From the start, when then-Gov. Terry Branstad revealed his plan in 2015 to privatize the state’s Medicaid program, it should have been clear that the shift would be disastrous for many of the roughly 600,000 poor and disabled Iowans enrolled in it. Now, it could prove disastrous for his successor Kim Reynolds’ electoral chances as well, with Democratic rival Fred Hubbell vowing to return the program to the state’s hands as a key campaign plank and a poll out last month showing that just 28 percent of Iowans want to keep it privatized.
He can’t say he wasn’t warned: Advocates for the disabled immediately cried foul, demanding strong oversight through the transition and pointing to Kansas, where vulnerable residents soon saw services cut and care denied after Gov. Sam Brownback enacted his privatized KanCare in 2013, as a cautionary tale. A poll showed that Iowans were overwhelmingly opposed to it then, too. Hospitals protested that the Jan. 1 implementation date was too rushed and the feds agreed after receiving hundreds of complaints from residents who said they had been kept in the dark about their options under the new for-profit providers, forcing the state to push the transition back to April 2016.
Ignoring one red flag after another, Branstad — and now Reynolds — continued to push ahead, assuring Iowans all the while that the transition was necessary for Medicaid’s long-term sustainability and would result in better care despite the occasional hiccup. Rather than taking KanCare as a warning sign, they learned from the lessons of Brownback’s secrecy and spin in the face of ever-mounting evidence that privatized care was contrary to the well-being of those who needed it most.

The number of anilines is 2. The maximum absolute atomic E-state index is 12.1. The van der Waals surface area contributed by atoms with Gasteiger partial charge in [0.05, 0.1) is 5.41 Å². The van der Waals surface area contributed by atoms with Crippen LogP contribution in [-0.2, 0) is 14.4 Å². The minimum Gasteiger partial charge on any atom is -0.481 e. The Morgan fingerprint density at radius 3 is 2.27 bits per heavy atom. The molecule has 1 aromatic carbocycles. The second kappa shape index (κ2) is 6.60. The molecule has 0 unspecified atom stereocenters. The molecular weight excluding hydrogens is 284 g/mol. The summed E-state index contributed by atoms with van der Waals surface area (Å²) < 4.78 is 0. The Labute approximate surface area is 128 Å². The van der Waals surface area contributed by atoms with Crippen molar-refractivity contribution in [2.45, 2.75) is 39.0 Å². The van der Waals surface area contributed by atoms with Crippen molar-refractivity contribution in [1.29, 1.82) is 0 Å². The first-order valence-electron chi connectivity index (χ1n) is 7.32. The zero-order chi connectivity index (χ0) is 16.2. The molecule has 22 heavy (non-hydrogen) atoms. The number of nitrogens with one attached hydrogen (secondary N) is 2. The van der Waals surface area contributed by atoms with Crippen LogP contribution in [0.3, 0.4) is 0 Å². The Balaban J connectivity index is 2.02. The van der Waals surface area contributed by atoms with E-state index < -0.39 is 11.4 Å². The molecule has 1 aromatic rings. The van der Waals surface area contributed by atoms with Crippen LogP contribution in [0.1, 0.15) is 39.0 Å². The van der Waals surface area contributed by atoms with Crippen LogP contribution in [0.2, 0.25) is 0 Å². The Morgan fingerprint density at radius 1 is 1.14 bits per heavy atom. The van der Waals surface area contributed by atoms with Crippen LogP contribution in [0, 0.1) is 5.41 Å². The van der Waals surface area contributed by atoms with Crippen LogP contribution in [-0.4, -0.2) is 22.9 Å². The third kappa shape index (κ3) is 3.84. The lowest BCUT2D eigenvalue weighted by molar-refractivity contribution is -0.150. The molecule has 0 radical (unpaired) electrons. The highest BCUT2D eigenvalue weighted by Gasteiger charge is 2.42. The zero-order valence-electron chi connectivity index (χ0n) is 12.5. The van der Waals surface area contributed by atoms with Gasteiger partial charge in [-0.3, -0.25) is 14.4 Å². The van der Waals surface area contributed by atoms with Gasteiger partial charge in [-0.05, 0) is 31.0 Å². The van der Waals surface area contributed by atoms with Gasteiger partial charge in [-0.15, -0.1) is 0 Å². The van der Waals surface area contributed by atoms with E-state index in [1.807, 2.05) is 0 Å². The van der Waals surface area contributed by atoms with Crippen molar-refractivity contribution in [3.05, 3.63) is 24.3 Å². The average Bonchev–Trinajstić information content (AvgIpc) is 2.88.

In fact, two of the four companies selected to take over the program were already notorious in Kansas for systematically and arbitrarily denying claims. In 2017, as evidence of privatization’s shortcomings was becoming increasingly clear, Iowa tapped the Sunflower State’s former Medicaid director, Mike Randol, to take over after he jumped ship on KanCare. In February, the Iowa Department of Human Services introduced legislation that would have reduced Medicaid’s already lax oversight even further by eliminating statistical reporting requirements. Three months later, independent auditors in Kansas concluded that the state’s record-keeping on KanCare was so poor that it was impossible to determine whether the program was working.
When Reynolds took over as Iowa governor in May 2017, she had a chance to distinguish herself from her former mentor by acknowledging the many failings of privatized Medicaid and reversing course. Instead, she dug in her heels. The decision could be the determining factor in costing her the opportunity to govern for a full term.
But the true victims of her decision are the tens of thousands of at-risk Iowans whose Medicaid services have been slashed. The hundreds who have been denied medical equipment their doctors say they need. Countless others forced from their homes into care facilities. People like Todd Mouw, a quadriplegic who died three months after the coverage he’d relied on for 20 years was suddenly denied.
Here’s a look at how it’s all unfolded.